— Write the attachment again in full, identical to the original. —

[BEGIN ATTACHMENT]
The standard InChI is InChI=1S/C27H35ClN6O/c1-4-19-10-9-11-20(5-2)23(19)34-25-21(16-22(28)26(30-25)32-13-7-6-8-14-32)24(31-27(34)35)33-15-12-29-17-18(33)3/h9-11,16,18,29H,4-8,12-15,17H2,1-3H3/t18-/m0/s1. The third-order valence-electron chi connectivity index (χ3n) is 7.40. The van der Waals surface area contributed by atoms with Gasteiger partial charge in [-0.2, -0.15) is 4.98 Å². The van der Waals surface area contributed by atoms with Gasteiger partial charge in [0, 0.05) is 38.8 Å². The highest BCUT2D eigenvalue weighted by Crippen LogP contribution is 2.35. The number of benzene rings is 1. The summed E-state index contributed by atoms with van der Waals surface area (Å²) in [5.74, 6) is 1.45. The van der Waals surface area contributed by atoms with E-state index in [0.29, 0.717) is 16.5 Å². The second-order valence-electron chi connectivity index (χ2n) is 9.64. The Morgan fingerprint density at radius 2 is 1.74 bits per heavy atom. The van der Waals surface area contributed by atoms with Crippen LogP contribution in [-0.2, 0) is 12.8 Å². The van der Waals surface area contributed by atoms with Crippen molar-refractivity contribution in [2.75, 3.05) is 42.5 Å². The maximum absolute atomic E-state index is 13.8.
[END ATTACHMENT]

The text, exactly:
The standard InChI is InChI=1S/C27H35ClN6O/c1-4-19-10-9-11-20(5-2)23(19)34-25-21(16-22(28)26(30-25)32-13-7-6-8-14-32)24(31-27(34)35)33-15-12-29-17-18(33)3/h9-11,16,18,29H,4-8,12-15,17H2,1-3H3/t18-/m0/s1. The third-order valence-electron chi connectivity index (χ3n) is 7.40. The van der Waals surface area contributed by atoms with Gasteiger partial charge in [-0.2, -0.15) is 4.98 Å². The van der Waals surface area contributed by atoms with Gasteiger partial charge in [0, 0.05) is 38.8 Å². The highest BCUT2D eigenvalue weighted by Crippen LogP contribution is 2.35. The number of benzene rings is 1. The summed E-state index contributed by atoms with van der Waals surface area (Å²) in [5.74, 6) is 1.45. The van der Waals surface area contributed by atoms with E-state index in [0.29, 0.717) is 16.5 Å². The second-order valence-electron chi connectivity index (χ2n) is 9.64. The Morgan fingerprint density at radius 2 is 1.74 bits per heavy atom. The van der Waals surface area contributed by atoms with Crippen LogP contribution in [-0.2, 0) is 12.8 Å². The van der Waals surface area contributed by atoms with Crippen molar-refractivity contribution in [2.75, 3.05) is 42.5 Å². The maximum absolute atomic E-state index is 13.8.